Click here to read more news for patients.
SRF Webinar Series  

If you missed last month's webinar hosted by SRF Board Member and actor/director Bob Saget, it's available for viewing by clicking here. The live webinar, the fifth in an ongoing series, features an unscripted discussion with Bob and SRF Board Chair Luke Evnin. Topics ranged from how Bob became involved with the Foundation to the future of stem-cell treatment for scleroderma.

   

All previous webinars are also available on the SRF Website. Our next webinar will be held in August and details will be available soon. 

Speak Up! Your Voice Matters.

Here's a summary of June's Scleroderma Awareness Month Survey:

 

Sixty-six percent of respondents first learned of the disease when they (40%) or a friend or family member (26%) were diagnosed. The primary takeaway from this statistic is that there is much work to be done to raise the profile of this disease. Increased awareness of scleroderma will result in a better understanding of disease complications, heightened interest from policymakers and drug companies as well as more funding for vital medical research. Fourteen percent of people first learned of scleroderma through Bob Saget's made-for-television movie, For Hope, about his sister's struggle with the disease, starring Dana Delany and featuring SRF Founder Sharon Monsky.

 

Almost half of all those responding (49%) know only one person with scleroderma, whether it be themselves or a friend/family member. This is to be expected since scleroderma is a rare disease. However, in a clear showing of how connected this community is becoming, nearly 26% now know more than 10 people with the disease.

 

As another example of how active the community is becoming, more than 32% of respondents met others with scleroderma online. Twenty-six percent met others at support group meetings. Nearly 12% met other patients through introductions by friends or family members and 6% have happened upon another patient in a public setting. The remaining respondents either haven't met anyone with scleroderma or they have met others at a fundraising or awareness-building activity like a Cure Crew event.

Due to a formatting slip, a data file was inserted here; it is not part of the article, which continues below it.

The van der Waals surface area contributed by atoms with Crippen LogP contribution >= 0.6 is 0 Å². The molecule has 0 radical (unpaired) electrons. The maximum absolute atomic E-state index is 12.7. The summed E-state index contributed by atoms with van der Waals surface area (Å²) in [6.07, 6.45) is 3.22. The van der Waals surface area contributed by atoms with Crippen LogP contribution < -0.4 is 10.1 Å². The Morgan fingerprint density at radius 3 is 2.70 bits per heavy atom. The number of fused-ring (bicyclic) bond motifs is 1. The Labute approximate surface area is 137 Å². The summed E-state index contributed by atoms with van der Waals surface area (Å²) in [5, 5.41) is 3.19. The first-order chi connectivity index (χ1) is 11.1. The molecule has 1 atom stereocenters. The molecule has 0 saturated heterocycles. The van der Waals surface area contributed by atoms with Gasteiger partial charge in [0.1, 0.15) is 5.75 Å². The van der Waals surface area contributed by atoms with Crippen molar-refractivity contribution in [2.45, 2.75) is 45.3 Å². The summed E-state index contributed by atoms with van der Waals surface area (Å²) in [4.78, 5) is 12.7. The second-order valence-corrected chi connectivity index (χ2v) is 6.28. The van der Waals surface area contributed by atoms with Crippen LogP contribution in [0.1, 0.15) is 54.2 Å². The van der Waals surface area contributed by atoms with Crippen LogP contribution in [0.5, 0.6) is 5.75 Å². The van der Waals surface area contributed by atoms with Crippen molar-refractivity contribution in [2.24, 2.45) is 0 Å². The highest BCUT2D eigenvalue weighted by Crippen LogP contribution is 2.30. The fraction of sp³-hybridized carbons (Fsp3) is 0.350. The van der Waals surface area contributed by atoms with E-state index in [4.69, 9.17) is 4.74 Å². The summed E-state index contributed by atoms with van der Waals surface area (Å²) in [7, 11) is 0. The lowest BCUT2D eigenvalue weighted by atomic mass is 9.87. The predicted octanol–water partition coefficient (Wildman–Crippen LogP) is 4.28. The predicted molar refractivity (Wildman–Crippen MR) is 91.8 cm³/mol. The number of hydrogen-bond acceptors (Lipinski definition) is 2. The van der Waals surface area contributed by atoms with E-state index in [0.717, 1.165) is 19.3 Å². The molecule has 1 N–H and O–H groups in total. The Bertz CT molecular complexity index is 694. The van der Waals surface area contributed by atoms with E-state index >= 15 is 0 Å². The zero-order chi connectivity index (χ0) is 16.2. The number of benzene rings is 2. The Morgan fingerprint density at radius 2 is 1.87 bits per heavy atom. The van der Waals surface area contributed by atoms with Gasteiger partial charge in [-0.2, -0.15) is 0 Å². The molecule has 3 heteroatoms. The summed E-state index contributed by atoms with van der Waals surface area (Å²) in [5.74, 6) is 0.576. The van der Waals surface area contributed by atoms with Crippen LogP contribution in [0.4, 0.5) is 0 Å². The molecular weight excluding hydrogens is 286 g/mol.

Answers to the question "What do you wish people knew about scleroderma?" were largely consistent with the following statement: "I wish more people knew about scleroderma; how it's much more than a skin disease, can be deadly and has changed my life in so many complicated ways." Demonstrating scleroderma's myriad symptoms, some people wish that others would not judge them by their affected appearance while others wished the opposite: that people understood despite limited change in physical attributes, the internal changes are extraordinary and debilitating.

 

Survey participants feel that the number one way to increase scleroderma awareness is through social media like Facebook, Twitter, Instagram and others. The next best methods, in order of anticipated success rate, are (2) educational events; (3) word of mouth; (4) advertising and fundraising events (tied); and (5) public service announcements on television or radio.

 

Most people asked that the SRF continue and to step up efforts to raise awareness by asking celebrities to be more involved, considering new advertising and public relations opportunities, finding new ways to put scleroderma "in the news" and continuing to distribute new information via every possible distribution channel. We're listening!

 

Lastly, we thank respondents for recognizing that they are a vital part of the solution. Increasing social media postings about scleroderma, bringing new people to the SRF website or Facebook page as well as hosting awareness and fundraising events in local communities are all excellent ways to expedite progress toward new therapies and a cure.

 

This month's poll: Coping with Scleroderma. What are the unique ways in which you cope with scleroderma symptoms? Share your response here. We'll share selected responses in next month's e-newsletter.